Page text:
Welcome one, welcome all, to a thread for discussion of Formula One, past, present and future. (And feel free to discuss other motorsport as well, should you feel like it - any is welcome!) If you're joining us for the first time, please say hi! We don't bite.
Old thread is here: https://forums.penny-arcade.com/discussion/197720/formula-one-motorsport-round-16-russia-in-soviet-russia-v12-drives-you#latestWho are the teams and drivers, and where will they be racing?
The 2019 teams and their starting line-up of drivers are:
- Alfa Romeo - Kimi Raikkonen (Finland), Antonio Giovinazzi (Italy)
- Ferrari - Sebastian Vettel (Germany), Charles Leclerc (Monaco)
- Haas - Romain Grosjean (France), Kevin Magnussen (Denmark)
- McLaren - Lando Norris (United Kingdom), Carlos Sainz Jr (Spain)
- Mercedes - Lewis Hamilton (United Kingdom), Valtteri Bottas (Finland)
- Racing Point - Sergio Perez (Mexico), Lance Stroll (Canada)
- Red Bull - Pierre Gasly (France), Max Verstappen (Netherlands)
- Renault - Daniel Ricciardo (Australia), Nico Hulkenberg (Germany)
- Toro Rosso - Alexander Albon (Thailand), Daniil Kvyat (Russia)
- Williams - George Russell (United Kingdom), Robert Kubica (Poland)
Two teams have changed their names from last year; Sauber is now Alfa Romeo, and Force India has become Racing Point.
New drivers this year include former F3 champion Lando Norris (who insists his name has nothing to do with Star Wars) at McLaren, reigning F2 champion George Russell at Williams, and F2 driver Alexander Albon at Toro Rosso. Daniil Kvyat returns to Toro Rosso for his third stint with the team after a year as development driver for Ferrari, and Antonio Giovinazzi gains a full race seat after two years as test driver for Haas and Sauber, for whom he also competed in two races in 2017. Following successful test drives for Williams in 2018, Robert Kubica makes his welcome return to F1 for his first full season since 2010, following his near-fatal rally crash in early 2011.
Other changes this year include Kimi Raikkonen and Charles Leclerc swapping places between Ferrari and Sauber/Alfa Romeo, Carlos Sainz moving from Renault to McLaren, Daniel Ricciardo moving from Red Bull to Renault, Lance Stroll moving from Williams to Racing Point, and Pierre Gasly moving from Toro Rosso to Red Bull.
The 2019 World Championship is taking place over 21 Grand Prix races:
- Melbourne, Australia - 17 March
- Sakhir, Bahrain (night race) - 31 March
- Shanghai, China - 14 April
- Baku, Azerbaijan (street race) - 28 April
- Barcelona, Spain - 12 May
- Monte Carlo, Monaco (street race) - 26 May
- Montreal, Canada - 9 June
- Le Castellet, France - 23 June
- Spielberg, Austria - 30 June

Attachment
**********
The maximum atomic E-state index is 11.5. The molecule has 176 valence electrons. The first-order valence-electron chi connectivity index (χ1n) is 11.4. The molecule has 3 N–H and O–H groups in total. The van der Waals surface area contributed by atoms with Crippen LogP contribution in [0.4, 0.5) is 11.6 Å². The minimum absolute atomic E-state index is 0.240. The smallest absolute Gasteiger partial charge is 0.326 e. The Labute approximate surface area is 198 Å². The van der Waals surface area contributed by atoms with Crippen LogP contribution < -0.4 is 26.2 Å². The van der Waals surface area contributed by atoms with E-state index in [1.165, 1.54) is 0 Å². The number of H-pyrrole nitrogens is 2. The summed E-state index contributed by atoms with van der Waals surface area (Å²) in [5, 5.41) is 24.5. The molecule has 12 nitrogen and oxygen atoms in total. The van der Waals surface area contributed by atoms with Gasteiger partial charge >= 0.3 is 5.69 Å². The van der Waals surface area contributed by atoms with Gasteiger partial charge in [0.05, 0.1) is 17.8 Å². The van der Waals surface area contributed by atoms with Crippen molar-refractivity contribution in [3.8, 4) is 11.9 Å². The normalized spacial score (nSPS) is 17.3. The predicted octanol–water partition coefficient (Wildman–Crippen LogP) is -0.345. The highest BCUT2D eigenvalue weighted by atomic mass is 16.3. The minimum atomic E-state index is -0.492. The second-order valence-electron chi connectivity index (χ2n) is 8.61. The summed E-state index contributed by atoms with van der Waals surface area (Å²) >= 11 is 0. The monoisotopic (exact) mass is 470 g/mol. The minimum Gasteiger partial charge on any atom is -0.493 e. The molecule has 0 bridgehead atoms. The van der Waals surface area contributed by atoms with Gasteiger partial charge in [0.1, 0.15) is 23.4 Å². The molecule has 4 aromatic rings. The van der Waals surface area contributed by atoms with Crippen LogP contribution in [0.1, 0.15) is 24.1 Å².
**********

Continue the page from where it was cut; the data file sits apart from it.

- Silverstone, Great Britain - 14 July
- Hockenheim, Germany - 28 July
- Budapest, Hungary - 4 August
- Spa-Francorchamps, Belgium - 1 September
- Monza, Italy - 8 September
- Marina Bay, Singapore (night/street race) - 22 September
- Sochi, Russia - 29 September
- Suzuka, Japan - 13 October
- Mexico City, Mexico - 27 October
- Austin, United States - 3 November
- Interlagos, Brazil - 17 November
- Yas Marina, Abu Dhabi (evening race) - 1 December
There are no new circuits on the calendar this year, but Mexico and USA have switched places in the order.Will there be an F1 2019 video game?
Yes, and it's awesome (as has been the way for a few years now). It offers an expanded career mode, F2 (2018 season; 2019 will be a free update), revamped multiplayer with league support and custom liveries, an expanded garage of classic cars, Senna vs Prost mode and bonuses (as DLC or included in the Legends edition), and more. It's out now on PC, PS4 and Xbox One.Are there any good movies about F1?
Yes, and there was a flurry of brilliant ones a few years ago. All of these are essential viewing even if you only have a passing interest in F1:Senna
(2010) is a documentary history of arguably the sport's greatest-ever driver, triple world champion Ayrton Senna, who started in F1 in 1984 and died tragically in 1994.Rush
(2013) is a biopic of the rivalry between James Hunt and Niki Lauda in the 1970s, starring Chris Hemsworth and Daniel Brühl as Hunt and Lauda respectively, and culminating in their titanic battle for the 1976 world championship.Grand Prix: The Killer Years
(2011) is a BBC documentary that tells the story of F1 in the 1960s and 70s where mechanical failure, lethal track design, fire and incompetence led to the deaths of many young drivers. Among the interviewees contributing to the film are world champions Jackie Stewart, Emerson Fittipaldi, and John Surtees.
And if you like older movies too:Grand Prix
(1966) is a film that follows several drivers through a fictionalised 1966 season. It stars James Garner and features some astonishing footage captured at the real races, which won it three Oscars.
And outside F1, the fantastic Le Mans
(1971) depicts Steve McQueen's character taking part in a fictionalised 1971 Le Mans 24 Hours race, again using some amazing footage captured at the real-life 1970 event. McQueen was an avid racer himself, and the Porsche camera car (which McQueen had previously co-driven to a second place in the 12 Hours of Sebring) was actually a full-fledged entry in the real 1970 race.